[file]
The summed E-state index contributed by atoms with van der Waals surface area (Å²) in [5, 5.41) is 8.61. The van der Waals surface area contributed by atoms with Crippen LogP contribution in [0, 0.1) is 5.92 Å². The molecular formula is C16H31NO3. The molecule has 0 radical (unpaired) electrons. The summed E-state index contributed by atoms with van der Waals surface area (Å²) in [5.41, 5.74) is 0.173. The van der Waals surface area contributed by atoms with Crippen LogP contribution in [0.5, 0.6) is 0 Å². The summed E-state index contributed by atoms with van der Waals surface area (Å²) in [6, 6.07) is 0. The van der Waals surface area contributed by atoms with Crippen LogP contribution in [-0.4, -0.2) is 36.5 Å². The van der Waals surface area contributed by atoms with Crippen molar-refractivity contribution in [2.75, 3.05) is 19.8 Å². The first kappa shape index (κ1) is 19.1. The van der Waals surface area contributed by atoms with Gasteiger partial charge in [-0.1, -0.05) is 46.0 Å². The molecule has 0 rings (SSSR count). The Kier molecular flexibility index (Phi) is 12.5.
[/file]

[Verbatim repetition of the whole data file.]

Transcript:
The summed E-state index contributed by atoms with van der Waals surface area (Å²) in [5, 5.41) is 8.61. The van der Waals surface area contributed by atoms with Crippen LogP contribution in [0, 0.1) is 5.92 Å². The molecular formula is C16H31NO3. The molecule has 0 radical (unpaired) electrons. The summed E-state index contributed by atoms with van der Waals surface area (Å²) in [5.41, 5.74) is 0.173. The van der Waals surface area contributed by atoms with Crippen LogP contribution in [0.5, 0.6) is 0 Å². The summed E-state index contributed by atoms with van der Waals surface area (Å²) in [6, 6.07) is 0. The van der Waals surface area contributed by atoms with Crippen LogP contribution in [-0.4, -0.2) is 36.5 Å². The van der Waals surface area contributed by atoms with Crippen molar-refractivity contribution in [2.75, 3.05) is 19.8 Å². The first kappa shape index (κ1) is 19.1. The van der Waals surface area contributed by atoms with Gasteiger partial charge in [-0.1, -0.05) is 46.0 Å². The molecule has 0 rings (SSSR count). The Kier molecular flexibility index (Phi) is 12.5.